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I can run this expect script just fine using root or my own user account, however when I run it with cron, I always get an error. The OS is Ubuntu 8.04.

Error email is as follows,

Date: Thu, 26 Aug 2010 11:50:01 -0400
From: root@supa (Cron Daemon)
To: root@supa
Subject: Cron <root@supa> /home/myusername/bin/uploadmyip

can't read "env(USER)": no such variable
    while executing
"puts $env(USER)"
    (file "/home/myusername/bin/ftpxfer" line 8)

The script 'uploadmyip' is as follows,

wget -O /dev/stdout http://checkip.dyndns.com/ 2> /dev/null > /tmp/myip.txt && /home/myusername/bin/ftpxfer && chmod 777 /tmp/myip.txt

The expect script ftpxfer is as follows,

#!/usr/bin/env expect

if { [lrange $argv 0 0] == ""} {

set server myserver.com
puts $server
puts $env(USER)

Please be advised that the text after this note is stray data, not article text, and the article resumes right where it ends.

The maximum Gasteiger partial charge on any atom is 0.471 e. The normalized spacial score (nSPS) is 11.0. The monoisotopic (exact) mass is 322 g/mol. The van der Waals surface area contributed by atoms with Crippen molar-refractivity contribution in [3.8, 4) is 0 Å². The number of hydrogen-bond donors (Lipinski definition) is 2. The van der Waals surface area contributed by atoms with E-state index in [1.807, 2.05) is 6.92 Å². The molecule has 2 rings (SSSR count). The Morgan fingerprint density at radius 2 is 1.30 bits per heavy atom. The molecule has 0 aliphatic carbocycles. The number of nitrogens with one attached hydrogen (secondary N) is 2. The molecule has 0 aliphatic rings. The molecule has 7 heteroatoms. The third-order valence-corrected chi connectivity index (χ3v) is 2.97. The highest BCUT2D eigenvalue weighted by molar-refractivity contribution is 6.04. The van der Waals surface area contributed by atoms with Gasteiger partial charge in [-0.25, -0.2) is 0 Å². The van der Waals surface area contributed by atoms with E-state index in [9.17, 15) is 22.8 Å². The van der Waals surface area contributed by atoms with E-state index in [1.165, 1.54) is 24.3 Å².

system "echo "
system pwd
set timeout 5
spawn -noecho ftp $server
expect {
        timeout {puts "ftp to $server timed out"; exit}
        "Name ($server:$env(USER)):"
set timeout 300
send "username\r"
expect "Password:"
send "password\r"
expect "ftp>"
send "binary\r"
expect "ftp>"
send "put /tmp/myip.txt myip.txt\r"
expect "ftp>"
send "^D\r"

The output of "sudo crontab -l"

$ sudo crontab -l
# m h  dom mon dow   command
50 *    * * *   /home/myusername/bin/uploadmyip
share|improve this question
I just realized that Superuser could have been a better forum for this. –  grokus Aug 26 '10 at 16:24

1 Answer 1

up vote 2 down vote accepted

The answer is that on your system cron doesn't set the USER environment variable -- cron uses a very minimal environment. You might have more luck using the LOGNAME environment variable.

share|improve this answer
You are right sir, I just tested and LOGNAME worked. Thanks. –  grokus Aug 26 '10 at 17:21

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